“Our models tell us that these assets will include equities. They also tell us that instead of holding precious metals, investors will be better off holding base metals. These might be metals like copper and aluminium and nickel. These are all important industrial materials in a world which is behaving normally. This means the world is not behaving as if we are surrounded by banks which are about to crash.”

Parts of the world still have a way to run to emerge from fear – Knox doesn’t expect Europe to get there until 2014 – and the recovery of economic growth is by no means immediate, but the impact on asset classes doesn’t wait for that.

“The European banking panic of 2011 and 2012 generated a selloff in world commodity prices. The banks put their money in their socks. They did not want to lend it to people financing international trade. The result was a sharp fall in commodity prices beginning in 2011 and reaching its low in 2012. This whole process was merely repeating what had happened when the US banking crisis of 2008 generated an earlier selloff in commodities in 2009. After 2009, commodities rallied again.

“Just so, the commodities selloff seemed to reach its low in 2012 with the end of the European banking panic and commodities began to rally again in late 2012. The first commodity to obviously rebound was Brent oil. This appeared to reach its low in about May 2012. By the second half of 2012, Brent oil was again strong and getting stronger. We think that US domestic oil or West Texas Intermediate grade will follow the recovery path earlier set by Brent.

“The second half of 2012 has seen bottoming action in commodities such as copper, aluminium and nickel. Our models of these commodities suggest that these should turn into major rallies in 2013. Selling precious metals and buying base metals will be the great trade of 2013.”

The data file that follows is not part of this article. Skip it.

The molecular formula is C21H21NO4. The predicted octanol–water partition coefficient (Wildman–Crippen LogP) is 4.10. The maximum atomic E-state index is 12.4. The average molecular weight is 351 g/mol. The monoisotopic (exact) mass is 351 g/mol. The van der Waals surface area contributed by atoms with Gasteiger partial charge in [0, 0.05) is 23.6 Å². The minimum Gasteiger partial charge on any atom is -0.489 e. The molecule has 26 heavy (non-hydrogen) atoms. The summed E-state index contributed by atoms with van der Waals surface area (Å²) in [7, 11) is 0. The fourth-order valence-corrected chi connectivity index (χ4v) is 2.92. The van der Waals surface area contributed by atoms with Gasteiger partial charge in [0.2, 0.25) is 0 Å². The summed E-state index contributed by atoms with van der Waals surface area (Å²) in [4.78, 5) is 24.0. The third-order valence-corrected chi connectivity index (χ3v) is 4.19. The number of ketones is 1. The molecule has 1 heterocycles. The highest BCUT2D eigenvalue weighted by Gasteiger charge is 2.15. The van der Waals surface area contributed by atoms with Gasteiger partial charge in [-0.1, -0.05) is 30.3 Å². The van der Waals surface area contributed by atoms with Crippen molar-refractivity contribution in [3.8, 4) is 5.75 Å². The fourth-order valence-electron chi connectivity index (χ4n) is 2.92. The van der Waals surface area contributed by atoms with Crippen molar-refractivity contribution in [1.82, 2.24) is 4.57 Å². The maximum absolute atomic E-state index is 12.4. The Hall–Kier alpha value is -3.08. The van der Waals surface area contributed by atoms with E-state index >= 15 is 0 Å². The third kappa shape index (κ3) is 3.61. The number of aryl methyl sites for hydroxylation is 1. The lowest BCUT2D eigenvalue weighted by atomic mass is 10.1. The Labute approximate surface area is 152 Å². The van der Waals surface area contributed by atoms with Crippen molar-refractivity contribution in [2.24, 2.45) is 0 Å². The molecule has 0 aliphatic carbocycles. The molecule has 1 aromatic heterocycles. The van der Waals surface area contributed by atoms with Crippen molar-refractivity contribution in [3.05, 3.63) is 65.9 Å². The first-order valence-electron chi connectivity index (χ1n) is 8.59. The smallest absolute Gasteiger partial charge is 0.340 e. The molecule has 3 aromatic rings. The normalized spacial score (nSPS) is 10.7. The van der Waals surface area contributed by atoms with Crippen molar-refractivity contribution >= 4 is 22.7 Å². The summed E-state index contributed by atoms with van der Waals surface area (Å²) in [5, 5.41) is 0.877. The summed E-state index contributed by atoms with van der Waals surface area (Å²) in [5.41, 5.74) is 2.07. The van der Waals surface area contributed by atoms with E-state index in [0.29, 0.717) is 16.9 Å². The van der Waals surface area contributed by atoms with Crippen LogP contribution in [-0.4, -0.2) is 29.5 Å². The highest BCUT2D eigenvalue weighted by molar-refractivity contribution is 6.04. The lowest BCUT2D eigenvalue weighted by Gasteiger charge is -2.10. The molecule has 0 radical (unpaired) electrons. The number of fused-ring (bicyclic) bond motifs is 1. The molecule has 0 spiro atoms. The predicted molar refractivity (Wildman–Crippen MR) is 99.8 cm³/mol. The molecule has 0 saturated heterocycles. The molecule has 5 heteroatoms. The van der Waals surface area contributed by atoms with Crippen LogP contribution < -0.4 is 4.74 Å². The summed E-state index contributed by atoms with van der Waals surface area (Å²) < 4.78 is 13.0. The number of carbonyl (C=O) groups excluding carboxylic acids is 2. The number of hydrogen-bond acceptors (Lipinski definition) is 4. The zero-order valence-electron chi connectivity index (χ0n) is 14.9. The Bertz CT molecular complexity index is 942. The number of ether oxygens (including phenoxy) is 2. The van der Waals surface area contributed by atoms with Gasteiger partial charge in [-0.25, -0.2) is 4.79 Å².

Models are never guaranteed, but it is an interesting call that is not without logic. As for the impact on domestic equities:

“Australia saw a slowdown in earnings for the ASX200 in 2012. This reduces our model estimate of the ASX200 to 4750 points. Even at this level, there is still almost 200 points of upside in the closing days of 2012. Current estimates of earnings of 2012-13 suggest that the value of the ASX200 will rise to 5200 points in 2013 as these higher earnings are reported. This tells us that the Australian equities market should move up further as the US market recovers in 2013.

“Much of the decline in Australian earnings in 2012 was caused by a decline in commodity prices caused by the European banking panic. We have noted that this European banking panic is now a thing of the past. This means that commodity prices will recover in 2013. This in turn suggests that the recovery in Australian earnings will be at least as good if not better than currently believed.”